ICON Unveils the World’s First Village of Affordable 3D-Printed Homes in Mexico

After 18 months of planning, ICON and New Story just unveiled two affordable 3D-printed homes in a groundbreaking development for Tabasco, Mexico.

In Tabasco, Mexico, a family living below the poverty line recently visited their future home: a 3D-printed, 500-square foot structure with two bedrooms, one bath, a wraparound cement patio, and an awning over the front porch. With an off-white exterior complemented by breeze blocks, the dwelling is earthen, compact, and even stylish.

It’s one of two fully furnished homes—printed in about 24 hours and finished by local nonprofit ÉCHALE—that will soon make up a larger community of 50 dwellings with green spaces, parks, amenities, and basic utilities. Tabasco is a seismic zone, so the homes were engineered beyond standard safety requirements—and they’ll endure for generations.

The first two 3D-printed homes in Tabasco sit side by side on Lavacrete, a proprietary material developed by ICON.

Each home was printed by ICON's Vulcan II printer in around 24 hours across several days and was finished with traditional labor by local nonprofit organization ÉCHALE. A cement pad doubles as a patio, multiple windows provide ample light to the interiors, and breeze blocks above the windows allow for ventilation. 

Through the development and design process, families selected to live in the new community—ones in utmost need—provided feedback to create homes that would best suit their lifestyles. "As we spoke to the community members, we realized that a single house design doesn't respond to the needs and expectations of everyone," explains renowned designer Yves Béhar of fuseproject, who worked alongside ICON and New Story for the prototype designs.

Each home will come with two bedrooms, one bath, a kitchen, and a living room.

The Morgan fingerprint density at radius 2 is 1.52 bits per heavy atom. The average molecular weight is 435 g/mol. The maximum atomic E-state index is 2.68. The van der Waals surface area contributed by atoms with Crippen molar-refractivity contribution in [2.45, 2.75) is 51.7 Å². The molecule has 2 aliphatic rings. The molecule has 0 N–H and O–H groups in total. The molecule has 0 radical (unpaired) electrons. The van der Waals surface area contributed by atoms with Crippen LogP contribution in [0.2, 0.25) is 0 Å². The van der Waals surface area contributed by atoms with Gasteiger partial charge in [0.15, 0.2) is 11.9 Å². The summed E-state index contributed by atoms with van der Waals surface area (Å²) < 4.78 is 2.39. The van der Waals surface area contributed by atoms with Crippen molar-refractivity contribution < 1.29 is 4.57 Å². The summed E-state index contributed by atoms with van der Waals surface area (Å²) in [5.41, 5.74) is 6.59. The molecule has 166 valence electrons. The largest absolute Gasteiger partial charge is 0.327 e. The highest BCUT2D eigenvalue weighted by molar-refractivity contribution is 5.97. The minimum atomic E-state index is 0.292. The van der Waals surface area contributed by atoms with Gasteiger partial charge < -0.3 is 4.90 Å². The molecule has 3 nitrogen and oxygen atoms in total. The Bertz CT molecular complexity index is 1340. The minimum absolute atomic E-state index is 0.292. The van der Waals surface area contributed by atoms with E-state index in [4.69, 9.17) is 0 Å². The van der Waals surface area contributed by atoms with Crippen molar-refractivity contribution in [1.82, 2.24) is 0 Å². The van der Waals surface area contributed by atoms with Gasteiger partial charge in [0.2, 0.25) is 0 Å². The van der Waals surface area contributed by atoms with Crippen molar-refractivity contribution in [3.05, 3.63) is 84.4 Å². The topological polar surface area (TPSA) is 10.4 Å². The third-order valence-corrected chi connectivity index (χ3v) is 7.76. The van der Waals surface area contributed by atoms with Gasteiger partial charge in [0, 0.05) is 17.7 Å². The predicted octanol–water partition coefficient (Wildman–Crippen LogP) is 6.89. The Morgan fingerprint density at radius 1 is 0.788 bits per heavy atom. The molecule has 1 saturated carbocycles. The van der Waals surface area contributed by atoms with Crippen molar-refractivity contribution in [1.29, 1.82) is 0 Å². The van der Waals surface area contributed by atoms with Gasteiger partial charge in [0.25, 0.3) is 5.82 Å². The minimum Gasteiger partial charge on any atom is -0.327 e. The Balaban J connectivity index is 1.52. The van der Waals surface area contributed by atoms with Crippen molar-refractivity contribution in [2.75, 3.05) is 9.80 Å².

A modest kitchen offers the essentials: an oven with a range, a refrigerator, and shelving. 

With ICON’s technology, New Story is proving that 3D printing can provide homes to families like the ones in Tabasco. ICON’s Vulcan II printer was specifically designed for the rigors of remote, rural printing, where limited resources, unpredictable weather conditions, and unreliable power make traditional construction near impossible.

A family sits on the patio outside their finished home.

A bedroom features decor matched to the structure’s off-white walls.

This undertaking marks one in a series for ICON, who earlier this year partnered with Austin-based nonprofit Mobile Loaves & Fishes to 3D print a welcome center at an affordable housing development.

Since being founded five years ago, New Story has built more than 2,700 homes for over 15,000 people using traditional construction methods in Bolivia, Haiti, El Salvador, and Mexico. In the past two years, they’ve spent millions of dollars and thousands of hours to to find innovative solutions to build better homes faster.

The homes are printed layer by layer using a local concrete mix. The textured, off-white finish gives them an earthen charm.

The cost of building the homes was not disclosed, but New Story sees the finished dwellings as a leap in the right direction. "The goal, as we continue to scale and deliver more homes, is that the efficiencies rise as costs go down," the say. Families will move in to the new homes in phases in early 2020.

A family poses in front of ICON’s Vulcan II 3D printer. Innovations in building technology rarely appear in developing countries first.

ICON's Vulcan II printer prints homes atop a cement pad. The homes have been engineered to withstand harsh weather conditions and seismic activity in Tabasco.


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